6 smart year-end tax strategies to consider

Tax move No. 5: Defer deductions

For some taxpayers, taking advantage of 2012's lower threshold for itemized medical deductions is a good year-end tax strategy.

Other taxpayers, however, might want to claim the standard deduction this year and defer itemized expenses until next year, when they can offset possible higher tax rates.

Another deferral decision is when to pay your last mortgage bill of the year. You can decide to not pay your January mortgage in December, or put off paying your property taxes until the 2013 due date. And make your usual year-end charitable contributions in early January.

Be careful, though, if you expect to make a lot of money in 2013. You could lose some of your deductions. The law that reduces by 3 percent the total of Schedule A claims for high-income earners is one of the former tax laws set to return next year.

Tax move No. 6: Convert to a Roth

If you're considering converting a traditional individual retirement account to a Roth IRA, there are two reasons to do so in 2012.

First, you'll avoid the possibly higher 2013 tax rates on the taxable portion of the converted amount.

Second, you won't have to worry about any possible Medicare surtax issues.

"While the surtax does not apply to income from a Roth IRA conversion, the income from a 2013 Roth conversion could push a taxpayer's adjusted gross income above the applicable threshold," says Bob D. Scharin, senior tax analyst for Thomson Reuters in New York City. "If that occurs, the Roth conversion could trigger a surtax on the taxpayer's investment income."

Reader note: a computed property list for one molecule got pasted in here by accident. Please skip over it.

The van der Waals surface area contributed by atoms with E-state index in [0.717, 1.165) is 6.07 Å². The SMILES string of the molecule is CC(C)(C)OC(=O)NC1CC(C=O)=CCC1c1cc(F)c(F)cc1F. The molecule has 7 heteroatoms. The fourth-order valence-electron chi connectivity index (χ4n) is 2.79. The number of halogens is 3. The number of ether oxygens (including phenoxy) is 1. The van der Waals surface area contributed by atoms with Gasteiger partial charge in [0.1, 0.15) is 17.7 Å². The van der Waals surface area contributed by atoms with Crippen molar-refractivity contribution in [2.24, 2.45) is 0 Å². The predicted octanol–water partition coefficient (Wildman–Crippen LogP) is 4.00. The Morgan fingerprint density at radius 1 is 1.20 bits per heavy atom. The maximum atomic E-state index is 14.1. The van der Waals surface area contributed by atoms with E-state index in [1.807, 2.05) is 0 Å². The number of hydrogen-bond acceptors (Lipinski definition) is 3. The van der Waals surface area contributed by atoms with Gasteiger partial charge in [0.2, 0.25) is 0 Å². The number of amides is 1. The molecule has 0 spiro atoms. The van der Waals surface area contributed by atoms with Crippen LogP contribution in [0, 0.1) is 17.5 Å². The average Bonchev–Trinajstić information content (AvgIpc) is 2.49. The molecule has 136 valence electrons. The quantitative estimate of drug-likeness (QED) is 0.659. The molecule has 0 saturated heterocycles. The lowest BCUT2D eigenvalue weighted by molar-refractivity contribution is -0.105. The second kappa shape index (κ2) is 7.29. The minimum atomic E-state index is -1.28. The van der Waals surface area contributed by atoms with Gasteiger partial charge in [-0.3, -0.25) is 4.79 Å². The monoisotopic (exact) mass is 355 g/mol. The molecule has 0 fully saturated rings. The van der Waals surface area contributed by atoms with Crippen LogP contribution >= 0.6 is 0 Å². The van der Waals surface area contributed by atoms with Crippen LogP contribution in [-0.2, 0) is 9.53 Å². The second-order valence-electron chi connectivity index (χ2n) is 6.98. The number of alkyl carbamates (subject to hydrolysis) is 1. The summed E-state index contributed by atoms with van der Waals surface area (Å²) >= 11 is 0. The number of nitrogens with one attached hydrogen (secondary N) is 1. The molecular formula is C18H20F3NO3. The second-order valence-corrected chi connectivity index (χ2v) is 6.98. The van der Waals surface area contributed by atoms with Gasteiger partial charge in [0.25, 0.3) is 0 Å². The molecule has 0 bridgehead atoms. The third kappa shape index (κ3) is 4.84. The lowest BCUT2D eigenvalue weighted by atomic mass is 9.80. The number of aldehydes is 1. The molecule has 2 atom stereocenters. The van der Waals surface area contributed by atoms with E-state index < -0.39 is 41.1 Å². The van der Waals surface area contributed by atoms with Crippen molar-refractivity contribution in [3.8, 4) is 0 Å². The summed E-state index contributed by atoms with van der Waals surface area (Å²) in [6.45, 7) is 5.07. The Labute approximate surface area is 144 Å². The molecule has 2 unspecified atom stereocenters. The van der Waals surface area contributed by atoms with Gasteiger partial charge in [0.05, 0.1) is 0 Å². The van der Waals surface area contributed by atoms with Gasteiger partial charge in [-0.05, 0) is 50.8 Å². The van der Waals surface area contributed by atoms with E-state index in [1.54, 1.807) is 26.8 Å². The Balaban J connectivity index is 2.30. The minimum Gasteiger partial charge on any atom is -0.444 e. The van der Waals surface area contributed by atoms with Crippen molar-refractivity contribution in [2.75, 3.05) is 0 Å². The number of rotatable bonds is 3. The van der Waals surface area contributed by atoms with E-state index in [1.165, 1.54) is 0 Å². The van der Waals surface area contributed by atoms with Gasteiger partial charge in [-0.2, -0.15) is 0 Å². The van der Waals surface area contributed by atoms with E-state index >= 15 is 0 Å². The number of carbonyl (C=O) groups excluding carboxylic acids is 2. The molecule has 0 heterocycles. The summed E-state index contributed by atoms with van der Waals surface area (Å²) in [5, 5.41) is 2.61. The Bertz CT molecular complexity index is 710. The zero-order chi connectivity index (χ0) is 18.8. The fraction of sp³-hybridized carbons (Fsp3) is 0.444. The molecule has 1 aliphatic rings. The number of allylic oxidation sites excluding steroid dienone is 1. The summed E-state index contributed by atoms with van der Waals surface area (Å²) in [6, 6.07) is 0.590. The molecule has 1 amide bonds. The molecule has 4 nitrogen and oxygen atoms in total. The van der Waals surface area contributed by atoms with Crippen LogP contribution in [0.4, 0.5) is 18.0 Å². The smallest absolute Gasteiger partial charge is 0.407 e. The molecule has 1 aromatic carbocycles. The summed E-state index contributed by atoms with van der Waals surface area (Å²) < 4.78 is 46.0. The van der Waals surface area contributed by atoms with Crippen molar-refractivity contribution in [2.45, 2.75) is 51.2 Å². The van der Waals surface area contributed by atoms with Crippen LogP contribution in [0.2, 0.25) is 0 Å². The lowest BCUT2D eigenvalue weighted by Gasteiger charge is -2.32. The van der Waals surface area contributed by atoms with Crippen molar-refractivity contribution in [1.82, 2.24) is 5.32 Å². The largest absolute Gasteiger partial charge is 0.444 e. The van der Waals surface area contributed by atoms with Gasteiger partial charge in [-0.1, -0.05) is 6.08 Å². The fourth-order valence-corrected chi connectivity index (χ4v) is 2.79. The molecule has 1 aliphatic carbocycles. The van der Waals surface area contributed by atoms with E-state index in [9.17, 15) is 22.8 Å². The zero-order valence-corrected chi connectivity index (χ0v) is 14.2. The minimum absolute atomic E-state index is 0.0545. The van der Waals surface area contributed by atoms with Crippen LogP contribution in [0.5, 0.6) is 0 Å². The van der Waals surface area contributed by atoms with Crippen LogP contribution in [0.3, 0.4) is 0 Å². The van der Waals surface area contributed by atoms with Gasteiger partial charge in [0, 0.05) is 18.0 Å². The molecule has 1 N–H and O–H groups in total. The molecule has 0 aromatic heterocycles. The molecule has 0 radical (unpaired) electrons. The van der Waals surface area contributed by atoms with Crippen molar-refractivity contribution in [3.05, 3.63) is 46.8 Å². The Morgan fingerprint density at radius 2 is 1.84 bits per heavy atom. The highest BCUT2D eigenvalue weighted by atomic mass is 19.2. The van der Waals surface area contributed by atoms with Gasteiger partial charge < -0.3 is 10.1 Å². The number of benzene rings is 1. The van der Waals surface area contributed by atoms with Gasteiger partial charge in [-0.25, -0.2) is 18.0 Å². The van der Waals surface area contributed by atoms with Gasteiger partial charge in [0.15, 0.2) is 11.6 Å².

As Scharin notes, Roth earnings are not taxable income when you withdraw them in retirement or after holding them for five years because you paid tax on the money before you put it into the account. But when you convert a traditional IRA on which taxes are deferred to a tax-free Roth, you must pay tax on the amount of pretax contributions and earnings you transfer.

If your traditional IRA earnings are large -- $100,000 is not unusual for an account that's been growing tax-deferred for many years -- the conversion amount combined with your earnings on other taxable assets could push your earnings past the $200,000 threshold for single filers ($250,000 for married couples filing jointly). And that would require you to pay the 3.8 percent Medicare surtax in 2013.

But what happens if you convert and the tax rates don't increase (or your stock holdings suffer losses)? You can nullify the conversion tax by recharacterizing your converted Roth back to a traditional IRA. You have until Oct. 15, 2013, to make that reversal.


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